Dire WMO climate report prompts UN's Guterres to ask rich countries to share energy tech

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GENEVA (BLOOMBERG) - Last year brought new records for sea-level rise, ocean temperature, greenhouse gas concentrations and ocean acidification, according to a new UN World Meteorological Organisation climate report card.

The climate crisis is getting worse, and UN Secretary General Antonio Guterres on Wednesday (May 18) marked the report's release by calling on rich countries to share the intellectual property for energy technologies that can accelerate the badly-needed transition away from fossil fuels.

Mr Guterres admonished countries to fast-track infrastructure build-out and eliminate bureaucracy that stands in the way. Batteries and related power-storage technology should be treated as "freely available public goods", he said in a video message. He also singled out fossil fuel subsidies, that "every minute of every day" grant US$11 million (S$15 million) to coal, oil and gas companies.

Appearing at the report's launch by video, Mr Guterres called it "a dismal litany of humanity's failure to tackle climate disruption."

The report adds detail to the three major assessments published by the UN's climate-science panel in recent months.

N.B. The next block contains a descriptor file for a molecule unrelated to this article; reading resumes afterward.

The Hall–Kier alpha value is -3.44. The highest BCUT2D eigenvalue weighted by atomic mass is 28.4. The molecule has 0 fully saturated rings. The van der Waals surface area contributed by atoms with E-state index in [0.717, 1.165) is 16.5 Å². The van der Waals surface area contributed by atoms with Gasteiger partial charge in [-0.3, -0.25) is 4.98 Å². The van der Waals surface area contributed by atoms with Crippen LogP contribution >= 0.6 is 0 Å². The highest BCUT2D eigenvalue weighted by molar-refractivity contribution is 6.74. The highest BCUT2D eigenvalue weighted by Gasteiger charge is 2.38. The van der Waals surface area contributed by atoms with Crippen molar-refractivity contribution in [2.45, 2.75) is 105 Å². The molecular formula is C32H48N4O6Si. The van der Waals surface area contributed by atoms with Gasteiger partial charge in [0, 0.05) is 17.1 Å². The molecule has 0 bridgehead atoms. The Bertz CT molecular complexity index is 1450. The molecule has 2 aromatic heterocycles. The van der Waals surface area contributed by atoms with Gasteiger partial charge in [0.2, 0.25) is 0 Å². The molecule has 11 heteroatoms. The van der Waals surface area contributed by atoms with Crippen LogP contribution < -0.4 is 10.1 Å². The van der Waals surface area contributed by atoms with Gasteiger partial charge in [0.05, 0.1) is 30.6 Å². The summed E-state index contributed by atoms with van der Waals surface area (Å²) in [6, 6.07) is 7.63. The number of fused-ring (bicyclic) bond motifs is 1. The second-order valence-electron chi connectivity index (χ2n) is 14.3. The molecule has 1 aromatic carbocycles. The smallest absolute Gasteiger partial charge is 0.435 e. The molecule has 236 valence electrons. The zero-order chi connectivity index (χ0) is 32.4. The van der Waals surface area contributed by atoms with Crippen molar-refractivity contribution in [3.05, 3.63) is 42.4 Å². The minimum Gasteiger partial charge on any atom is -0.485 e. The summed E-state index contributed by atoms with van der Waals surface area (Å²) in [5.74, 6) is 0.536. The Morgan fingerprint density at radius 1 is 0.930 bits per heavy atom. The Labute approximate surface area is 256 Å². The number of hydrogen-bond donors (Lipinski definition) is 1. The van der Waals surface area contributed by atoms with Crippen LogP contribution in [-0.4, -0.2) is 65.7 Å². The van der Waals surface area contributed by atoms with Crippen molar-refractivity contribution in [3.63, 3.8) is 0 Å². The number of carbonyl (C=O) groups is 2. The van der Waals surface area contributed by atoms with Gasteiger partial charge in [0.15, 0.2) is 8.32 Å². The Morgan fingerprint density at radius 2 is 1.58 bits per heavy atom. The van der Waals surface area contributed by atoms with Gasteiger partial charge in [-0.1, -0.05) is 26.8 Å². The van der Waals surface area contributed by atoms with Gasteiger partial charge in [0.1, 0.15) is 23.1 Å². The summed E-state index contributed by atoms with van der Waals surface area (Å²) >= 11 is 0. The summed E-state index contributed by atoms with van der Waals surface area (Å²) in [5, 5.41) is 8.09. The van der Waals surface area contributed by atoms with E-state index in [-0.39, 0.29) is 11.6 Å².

Global sea level has risen by an average of 4.5 millimeters a year for 2013-2021, driven mostly by melting ice sheets. Differences in temperature and salinity affect local rates, so the oceans rise at different speeds. Scientists have observed accelerated rise in the western North Pacific, southwestern Pacific, South Atlantic and southwestern Indian oceans.

Carbon dioxide concentrations peak every year at this time, as Northern Hemisphere vegetation draws down the most important warming gas. CO2, methane and nitrous oxide are up 149 per cent, 262 per cent and 123 per cent over their pre-industrial levels.

Six independently maintained temperature data sets found 2021 to be 1.1 deg C higher than the second half of the 19th century. A La Nina, or temporary cooling pattern in the Pacific, left last year in the top five to seven hottest years on record.

The rising ocean temperature- "which is irreversible on centennial to millennial timescales," the WMO writes - led 2021 to beat the previous record, set in 2020, for the top two kilometres of water.

It's not only heat that's a problem. Oceans absorb about 23 per cent of the CO2 that people emit. That keeps temperatures rising as fast as they otherwi...

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